Why do so many bodybuilders refuse to acknowledge they have an imbalanced physique or a flawed muscle group? How do I keep an honest perspective on my development?
The people you mention probably aren’t thinking in terms of bodybuilding, but in terms of a desperate attempt to develop something — anything — that will garner attention. They want a quick fix: a big bodypart no matter how distorted, or a gym-best lift no matter how insignificant in the long view. They lack grand vision and always stop short of their full potential.
Give yourself a pat on the back for recognizing that bodybuilding is a motivational tool that prompts a quest for perfection of your physique, character and discipline. Those noble qualities all share the prerequisite of objectivity, the rarest of virtues. To improve, you need to be honest with yourself. That’s a lot to ask of a bodybuilder when he looks in a mirror. If he’s proud of his arms, he may not notice his puny chest, narrow back or chicken legs.
You have already vaulted the greatest hurdle, in that you want to be objective about your imperfections in order to eliminate them. Now, how do you go about that task? I recommend posing in front of a mirror. Learn all eight mandatory poses for a competitive bodybuilder, as well as how to pose for the symmetry round. Now, pretend that you are a judge, not a bodybuilder. That’s an important distinction, because a bodybuilder is concerned with how good he is, while a judge is concerned with what needs improvement.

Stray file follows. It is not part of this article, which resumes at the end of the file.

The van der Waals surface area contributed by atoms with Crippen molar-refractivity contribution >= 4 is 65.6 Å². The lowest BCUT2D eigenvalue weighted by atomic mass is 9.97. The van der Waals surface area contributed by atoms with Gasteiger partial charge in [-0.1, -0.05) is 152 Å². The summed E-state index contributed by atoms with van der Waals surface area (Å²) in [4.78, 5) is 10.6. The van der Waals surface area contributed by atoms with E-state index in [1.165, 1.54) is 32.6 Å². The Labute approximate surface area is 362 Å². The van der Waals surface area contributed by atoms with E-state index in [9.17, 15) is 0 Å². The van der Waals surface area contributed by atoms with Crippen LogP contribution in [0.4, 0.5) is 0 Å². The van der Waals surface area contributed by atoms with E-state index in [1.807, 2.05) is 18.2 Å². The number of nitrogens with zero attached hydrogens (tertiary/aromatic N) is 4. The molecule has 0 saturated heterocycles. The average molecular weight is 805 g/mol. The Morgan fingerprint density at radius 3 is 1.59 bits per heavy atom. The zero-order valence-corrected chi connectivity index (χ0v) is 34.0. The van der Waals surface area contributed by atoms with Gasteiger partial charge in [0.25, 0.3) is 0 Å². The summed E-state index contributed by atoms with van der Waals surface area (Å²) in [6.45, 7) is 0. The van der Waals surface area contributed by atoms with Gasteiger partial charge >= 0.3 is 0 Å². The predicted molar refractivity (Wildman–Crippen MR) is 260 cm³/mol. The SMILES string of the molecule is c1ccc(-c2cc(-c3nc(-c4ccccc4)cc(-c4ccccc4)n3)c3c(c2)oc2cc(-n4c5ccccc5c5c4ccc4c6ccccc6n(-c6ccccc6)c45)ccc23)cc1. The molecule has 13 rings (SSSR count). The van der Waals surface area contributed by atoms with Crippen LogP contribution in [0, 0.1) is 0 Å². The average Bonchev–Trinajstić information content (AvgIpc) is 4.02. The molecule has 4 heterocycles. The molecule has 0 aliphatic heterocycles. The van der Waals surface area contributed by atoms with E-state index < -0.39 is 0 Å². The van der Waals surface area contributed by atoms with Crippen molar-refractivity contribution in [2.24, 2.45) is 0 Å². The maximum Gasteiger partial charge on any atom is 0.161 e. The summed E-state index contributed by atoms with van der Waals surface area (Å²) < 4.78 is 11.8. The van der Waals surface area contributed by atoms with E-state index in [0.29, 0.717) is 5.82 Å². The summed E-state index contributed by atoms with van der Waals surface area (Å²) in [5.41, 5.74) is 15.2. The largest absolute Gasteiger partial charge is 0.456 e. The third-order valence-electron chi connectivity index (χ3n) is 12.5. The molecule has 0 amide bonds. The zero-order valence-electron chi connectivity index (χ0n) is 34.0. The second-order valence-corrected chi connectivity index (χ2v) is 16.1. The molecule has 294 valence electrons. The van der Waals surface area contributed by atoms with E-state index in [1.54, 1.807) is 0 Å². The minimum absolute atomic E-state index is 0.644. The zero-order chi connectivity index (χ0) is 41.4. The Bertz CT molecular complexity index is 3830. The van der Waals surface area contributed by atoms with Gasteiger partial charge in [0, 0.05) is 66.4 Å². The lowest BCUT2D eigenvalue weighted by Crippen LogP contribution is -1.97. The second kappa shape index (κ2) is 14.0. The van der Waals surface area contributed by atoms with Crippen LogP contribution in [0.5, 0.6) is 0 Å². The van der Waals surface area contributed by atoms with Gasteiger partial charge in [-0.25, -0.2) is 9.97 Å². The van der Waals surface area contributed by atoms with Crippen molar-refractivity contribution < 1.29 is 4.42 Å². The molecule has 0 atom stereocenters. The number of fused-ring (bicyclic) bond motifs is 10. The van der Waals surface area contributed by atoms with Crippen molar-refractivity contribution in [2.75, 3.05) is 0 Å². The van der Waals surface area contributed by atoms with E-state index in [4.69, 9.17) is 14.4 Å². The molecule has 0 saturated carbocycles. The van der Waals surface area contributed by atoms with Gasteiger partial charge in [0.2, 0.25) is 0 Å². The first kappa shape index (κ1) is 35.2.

For symmetry, let your eyes take in your entire silhouette, first to see how your shape fits the classical V-tapered mold, then for equal distribution of mass. Next, compare each bodypart relative to the others. Do your biceps dominate your triceps? Do your arms overpower your delts and chest? Is your midsection tight, and does it tie in a wide upper frame and thick, powerful thighs?
Often overlooked by bodybuilders (but not by judges or audiences) are huge delts and arms that amplify a weak back. Arms and delts are easier to build, whereas a big back requires long-term heavy compound lifting. There’s a reason the back is usually the deal breaker at the Mr. Olympia. Conversely, a disproportionately big back can make legs and arms appear stringy.
Be aware of quads and hamstrings symmetry. From a frontal view, you don’t see your hams and, often, out of sight means out of mind. Turn sideways and flex your legs hard, using both the side-chest and side-triceps poses (see sidebar), and analyze how much more targeted work you need to do.
Next, solicit an appraisal from trusted second and third parties — seek out a fellow bodybuilder who is not afraid to be blunt and maybe even a little mean. He may be trying to crush your hopes rather than ingratiate himself, but that’s what you need. You might even ask him: “How am I better than you?” or “What does Jay Cutler have that I don’t?” When you get the answers, don’t despair. Get to work, bring up your lagging bodyparts and become your very best.
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